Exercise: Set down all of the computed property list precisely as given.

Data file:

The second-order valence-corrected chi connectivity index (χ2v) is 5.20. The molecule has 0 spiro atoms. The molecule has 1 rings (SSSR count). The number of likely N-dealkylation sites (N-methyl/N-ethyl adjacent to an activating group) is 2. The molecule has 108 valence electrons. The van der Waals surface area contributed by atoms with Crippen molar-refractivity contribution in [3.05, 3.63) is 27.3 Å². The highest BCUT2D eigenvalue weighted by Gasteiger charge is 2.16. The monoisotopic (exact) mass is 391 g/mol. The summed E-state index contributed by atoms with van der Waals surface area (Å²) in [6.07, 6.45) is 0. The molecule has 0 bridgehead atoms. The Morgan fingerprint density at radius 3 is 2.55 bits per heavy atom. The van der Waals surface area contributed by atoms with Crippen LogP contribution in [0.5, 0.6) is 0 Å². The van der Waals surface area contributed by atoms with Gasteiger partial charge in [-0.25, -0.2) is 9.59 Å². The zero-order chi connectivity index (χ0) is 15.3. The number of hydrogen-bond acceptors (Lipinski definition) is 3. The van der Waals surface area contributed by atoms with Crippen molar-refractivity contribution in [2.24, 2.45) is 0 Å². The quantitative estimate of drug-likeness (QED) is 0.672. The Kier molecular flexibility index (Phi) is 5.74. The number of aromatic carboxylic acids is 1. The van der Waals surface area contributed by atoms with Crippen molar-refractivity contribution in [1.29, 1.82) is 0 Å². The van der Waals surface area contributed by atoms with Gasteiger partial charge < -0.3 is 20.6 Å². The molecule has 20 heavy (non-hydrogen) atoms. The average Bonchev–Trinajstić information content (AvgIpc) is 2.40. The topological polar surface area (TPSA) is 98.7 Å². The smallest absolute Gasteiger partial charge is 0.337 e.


The second-order valence-corrected chi connectivity index (χ2v) is 5.20. The molecule has 0 spiro atoms. The molecule has 1 rings (SSSR count). The number of likely N-dealkylation sites (N-methyl/N-ethyl adjacent to an activating group) is 2. The molecule has 108 valence electrons. The van der Waals surface area contributed by atoms with Crippen molar-refractivity contribution in [3.05, 3.63) is 27.3 Å². The highest BCUT2D eigenvalue weighted by Gasteiger charge is 2.16. The monoisotopic (exact) mass is 391 g/mol. The summed E-state index contributed by atoms with van der Waals surface area (Å²) in [6.07, 6.45) is 0. The molecule has 0 bridgehead atoms. The Morgan fingerprint density at radius 3 is 2.55 bits per heavy atom. The van der Waals surface area contributed by atoms with Crippen LogP contribution in [0.5, 0.6) is 0 Å². The van der Waals surface area contributed by atoms with Gasteiger partial charge in [-0.25, -0.2) is 9.59 Å². The zero-order chi connectivity index (χ0) is 15.3. The number of hydrogen-bond acceptors (Lipinski definition) is 3. The van der Waals surface area contributed by atoms with Crippen molar-refractivity contribution in [2.24, 2.45) is 0 Å². The quantitative estimate of drug-likeness (QED) is 0.672. The Kier molecular flexibility index (Phi) is 5.74. The number of aromatic carboxylic acids is 1. The van der Waals surface area contributed by atoms with Crippen molar-refractivity contribution in [1.29, 1.82) is 0 Å². The van der Waals surface area contributed by atoms with Gasteiger partial charge < -0.3 is 20.6 Å². The molecule has 20 heavy (non-hydrogen) atoms. The average Bonchev–Trinajstić information content (AvgIpc) is 2.40. The topological polar surface area (TPSA) is 98.7 Å². The smallest absolute Gasteiger partial charge is 0.337 e.